A Canada Customs Invoice (CCI) should be used for all shipments with a freight on board (FOB) value of C$1,600 and over. Commercial invoices can be used but must include all the information required in the CCI. The CCI may be prepared by the supplier, importer or customs broker.
For all fresh produce shipments, a Confirmation of Sale form is required by the Canadian Food Inspection Agency (CFIA) as evidence that a firm purchase agreement has been made. It is reviewed by Canada Customs at the point of entry and relayed to the CFIA. For food products entering Canada, CFIA requires you to provide an Import Declaration that provides product and packaging information related to the shipment. These forms are available from CFIA or any customs broker.
Bill of lading
No special requirements.
Manifest/Cargo Control Document
When imports arrive at the Canadian port of entry, the carrier must report the shipment to the Canadian Border Services Agency (CBSA). It does this by filling out a manifest/cargo control document (CCD) or by using CBSA’s Electronic Data Interchange (EDI) System. The most commonly used CCD is Form A8A (B).
Customs Coding Form
The Customs Coding Form (Form B3) is required. It includes the tariff classification, value for duty and the origin of your goods among other information.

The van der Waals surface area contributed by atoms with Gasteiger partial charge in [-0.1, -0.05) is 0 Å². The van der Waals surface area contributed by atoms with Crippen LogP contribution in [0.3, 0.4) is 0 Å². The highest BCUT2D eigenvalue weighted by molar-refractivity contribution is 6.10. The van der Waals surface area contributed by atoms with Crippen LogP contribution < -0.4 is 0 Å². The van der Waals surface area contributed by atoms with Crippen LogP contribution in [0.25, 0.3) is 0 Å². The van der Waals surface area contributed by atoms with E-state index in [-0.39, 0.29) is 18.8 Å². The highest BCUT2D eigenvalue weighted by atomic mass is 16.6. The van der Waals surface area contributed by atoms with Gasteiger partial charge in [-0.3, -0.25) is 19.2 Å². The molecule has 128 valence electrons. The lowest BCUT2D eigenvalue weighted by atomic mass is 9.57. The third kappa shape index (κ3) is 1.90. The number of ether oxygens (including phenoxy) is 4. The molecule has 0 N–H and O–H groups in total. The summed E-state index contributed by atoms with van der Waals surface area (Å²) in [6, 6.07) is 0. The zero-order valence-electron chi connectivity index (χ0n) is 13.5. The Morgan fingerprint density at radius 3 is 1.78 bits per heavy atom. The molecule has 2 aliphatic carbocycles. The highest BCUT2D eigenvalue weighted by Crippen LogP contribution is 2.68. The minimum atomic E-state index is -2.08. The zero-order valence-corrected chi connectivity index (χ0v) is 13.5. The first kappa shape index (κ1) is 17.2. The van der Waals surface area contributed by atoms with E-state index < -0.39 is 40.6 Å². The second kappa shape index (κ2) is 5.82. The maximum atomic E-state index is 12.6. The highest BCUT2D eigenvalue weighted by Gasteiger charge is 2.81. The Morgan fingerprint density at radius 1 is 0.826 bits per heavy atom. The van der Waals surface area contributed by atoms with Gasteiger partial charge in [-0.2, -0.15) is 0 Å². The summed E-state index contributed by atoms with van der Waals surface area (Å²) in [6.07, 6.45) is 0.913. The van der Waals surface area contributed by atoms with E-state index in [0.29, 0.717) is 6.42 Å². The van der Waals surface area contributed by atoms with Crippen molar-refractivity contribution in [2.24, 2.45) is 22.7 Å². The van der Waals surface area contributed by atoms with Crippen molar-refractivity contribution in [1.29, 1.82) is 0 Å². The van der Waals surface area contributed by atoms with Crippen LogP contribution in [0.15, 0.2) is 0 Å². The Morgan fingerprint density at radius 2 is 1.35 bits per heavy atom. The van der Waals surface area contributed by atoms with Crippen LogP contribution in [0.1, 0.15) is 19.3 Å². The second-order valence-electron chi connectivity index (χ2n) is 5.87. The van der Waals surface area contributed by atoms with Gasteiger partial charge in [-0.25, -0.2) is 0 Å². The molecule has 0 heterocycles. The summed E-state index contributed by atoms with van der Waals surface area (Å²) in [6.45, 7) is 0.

Certificate of origin
Certificates of origin are only required to support any tariff treatment claimed in the Customs Coding Form (Form B3).
Packing lists are optional. While there is no standard format, the list should detail the contents of the shipment – quantities, items, model numbers, dimensions and net gross weights.
Certificate of insurance
Normal commercial practice.
Weights and measures
Officially, Canada uses the metric system but there are some exceptions where imperial measurements are still used, such as in the construction industry. Canadians also typically use a mix of metric and imperial measurements in their daily lives, using feet and inches to measure themselves, pounds to record their weight and square feet when speaking of the size of their homes.
Public health requirements
The Canadian Food Inspection Agency (CFIA) is responsible for all food inspection and quarantine services.
Imports of animals, plants and their products (including fruit and vegetables, other foods, seeds, hay and forest products) require health certification issued by an approved authority in the country of origin. In the case of Australia, Department of Agriculture and Water Resources provides this certification. These imports are also subject to inspection upon arrival.
Fruit and vegetables, honey, meat, fish and processed foodstuffs are subject to specific regulations. Exporters must confirm with their importers that their products meet the full requirements of the Canadian legislation.
Quality standards and labelling requirements for drugs and patent medicines are prescribed. Health Canada's Therapeutic Products Directorate (TPD) is the national authority that evaluates and monitors the safety, effectiveness and quality of drugs, medical devices and other therapeutic products available to Canadians. Samples, along with details of ingredients, manufacturing methods, test reports and a sample label, must be submitted for prior approval and allocation of a Drug Identification Number (DIN) by the TPD.